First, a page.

Many of the nation's research universities, however, are under fire about the commitment to their educational mission. As I stated in my opening, several media reports and some in Congress have questioned the commitment to education on our research university campuses. This criticism has caused some concern among faculty and administrators.

The hot button questions are:

  • Do faculty spend "too much time" on research at the expense of teaching?

  • Is research more generally given priority over education--for example, in status, or in funding?

Unfortunately, the answers to these questions are complex, but there are visible signs that the dual commitment to research and education has deteriorated at some institutions of higher learning.

That is why it is up to us--both in academe and in government--to provide some answers--because real or perceived, the questions about the quality of education at our research universities demands our immediate attention and thought. These questions are not going to go away.

To help find some answers, let's begin as researchers by looking at some of the data and the trends--those visible signs I talked about--that are driving the concerns.


PERCENT OF TIME SPENT ON TEACHING AND ON RESEARCH (all institutions - broken out by type of institution) 2

Here is a graph showing the "average" faculty member with a doctorate in science and engineering. The graph compares the time he or she spends teaching against the amount of time performing research.

  • Looking at the first bars on the graph--we see the "average" faculty member across academia. From this comparison, we might conclude the concern over research and education is overblown or overstated. This tells us that in 1993, science and engineering faculty across all types of institutions spend more time teaching than conducting research (44 percent of their time to 32 percent).

  • The next set of bars, show the average for science and engineering faculty at research universities. The distribution of time has shifted so that over 40 percent of faculty time is spent on research. Faculty at these institutions still spend a significant amount of time teaching (over 30 percent). Perhaps more significantly, a recent Department of Education survey of university and college faculty shows that only about one-third of faculty in research universities teach undergraduate courses, while the majority teach little at all or mostly graduate students.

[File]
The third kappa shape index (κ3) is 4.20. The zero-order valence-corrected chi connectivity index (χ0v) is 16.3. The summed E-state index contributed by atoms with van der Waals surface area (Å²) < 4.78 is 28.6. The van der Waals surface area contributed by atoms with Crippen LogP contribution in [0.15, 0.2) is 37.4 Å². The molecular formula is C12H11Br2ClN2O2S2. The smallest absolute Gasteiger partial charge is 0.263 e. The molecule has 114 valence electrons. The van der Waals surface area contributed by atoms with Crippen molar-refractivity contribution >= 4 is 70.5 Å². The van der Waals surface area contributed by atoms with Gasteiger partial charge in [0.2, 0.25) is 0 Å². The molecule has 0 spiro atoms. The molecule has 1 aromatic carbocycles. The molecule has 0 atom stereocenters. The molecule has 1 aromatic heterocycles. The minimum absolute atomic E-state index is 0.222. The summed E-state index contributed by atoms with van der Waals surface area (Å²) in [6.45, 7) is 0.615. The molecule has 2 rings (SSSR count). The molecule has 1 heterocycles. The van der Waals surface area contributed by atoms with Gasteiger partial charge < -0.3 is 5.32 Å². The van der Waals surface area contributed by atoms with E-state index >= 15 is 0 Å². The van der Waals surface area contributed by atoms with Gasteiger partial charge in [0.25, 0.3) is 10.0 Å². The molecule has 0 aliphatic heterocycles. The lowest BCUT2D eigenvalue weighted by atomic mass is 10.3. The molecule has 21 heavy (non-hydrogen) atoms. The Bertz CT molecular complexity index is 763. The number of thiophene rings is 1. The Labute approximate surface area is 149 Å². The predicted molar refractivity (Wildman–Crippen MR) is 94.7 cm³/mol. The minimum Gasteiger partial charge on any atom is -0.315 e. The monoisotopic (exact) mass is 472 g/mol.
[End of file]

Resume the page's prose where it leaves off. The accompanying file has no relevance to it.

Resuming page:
• And there are, of course, faculty members who spend the majority of their work time teaching, and the majority of those teach undergraduates, even in the research universities.

BUT, there are trends in the relative commitments of faculty to research as compared to education at our academic institutions. These trends indicated that that the balance between research and education has shifted over the past 20 years in a profound way.

This graph shows trends in faculty responsibilities at all institutions.



  • Here we see that the trend in faculty responsibility is clearly toward research. The share of faculty members reporting that research is their primary responsibility has increased from 19 percent in 1973 to 33 percent in 1993, while the share naming teaching as their primary responsibility has declined from 69 percent to 53 percent over the same
    period. 4 Now, this could be viewed quite positively--the percent primarily engaged in research has increased.